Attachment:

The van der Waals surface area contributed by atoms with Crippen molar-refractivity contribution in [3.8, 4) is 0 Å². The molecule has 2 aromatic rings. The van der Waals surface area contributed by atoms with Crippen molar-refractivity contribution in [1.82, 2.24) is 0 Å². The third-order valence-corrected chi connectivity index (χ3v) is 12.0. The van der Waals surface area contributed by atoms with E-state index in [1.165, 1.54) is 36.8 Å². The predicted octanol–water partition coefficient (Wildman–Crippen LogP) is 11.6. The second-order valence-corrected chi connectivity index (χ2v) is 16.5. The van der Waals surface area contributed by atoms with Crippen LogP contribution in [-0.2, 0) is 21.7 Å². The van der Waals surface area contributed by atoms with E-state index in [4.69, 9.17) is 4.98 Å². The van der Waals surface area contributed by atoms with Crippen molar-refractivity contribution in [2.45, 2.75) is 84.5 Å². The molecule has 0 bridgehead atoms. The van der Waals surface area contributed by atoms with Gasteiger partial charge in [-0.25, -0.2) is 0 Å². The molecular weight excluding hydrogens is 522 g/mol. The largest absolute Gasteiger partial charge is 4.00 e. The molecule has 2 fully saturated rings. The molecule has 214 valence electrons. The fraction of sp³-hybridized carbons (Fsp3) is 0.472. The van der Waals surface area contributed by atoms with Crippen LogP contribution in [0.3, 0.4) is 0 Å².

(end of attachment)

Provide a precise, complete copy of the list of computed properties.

The van der Waals surface area contributed by atoms with Crippen molar-refractivity contribution in [3.8, 4) is 0 Å². The molecule has 2 aromatic rings. The van der Waals surface area contributed by atoms with Crippen molar-refractivity contribution in [1.82, 2.24) is 0 Å². The third-order valence-corrected chi connectivity index (χ3v) is 12.0. The van der Waals surface area contributed by atoms with E-state index in [1.165, 1.54) is 36.8 Å². The predicted octanol–water partition coefficient (Wildman–Crippen LogP) is 11.6. The second-order valence-corrected chi connectivity index (χ2v) is 16.5. The van der Waals surface area contributed by atoms with Crippen LogP contribution in [-0.2, 0) is 21.7 Å². The van der Waals surface area contributed by atoms with E-state index in [4.69, 9.17) is 4.98 Å². The van der Waals surface area contributed by atoms with Crippen molar-refractivity contribution in [2.45, 2.75) is 84.5 Å². The molecule has 0 bridgehead atoms. The van der Waals surface area contributed by atoms with Gasteiger partial charge in [-0.25, -0.2) is 0 Å². The molecular weight excluding hydrogens is 522 g/mol. The largest absolute Gasteiger partial charge is 4.00 e. The molecule has 2 fully saturated rings. The molecule has 214 valence electrons. The fraction of sp³-hybridized carbons (Fsp3) is 0.472. The van der Waals surface area contributed by atoms with Crippen LogP contribution in [0.3, 0.4) is 0 Å².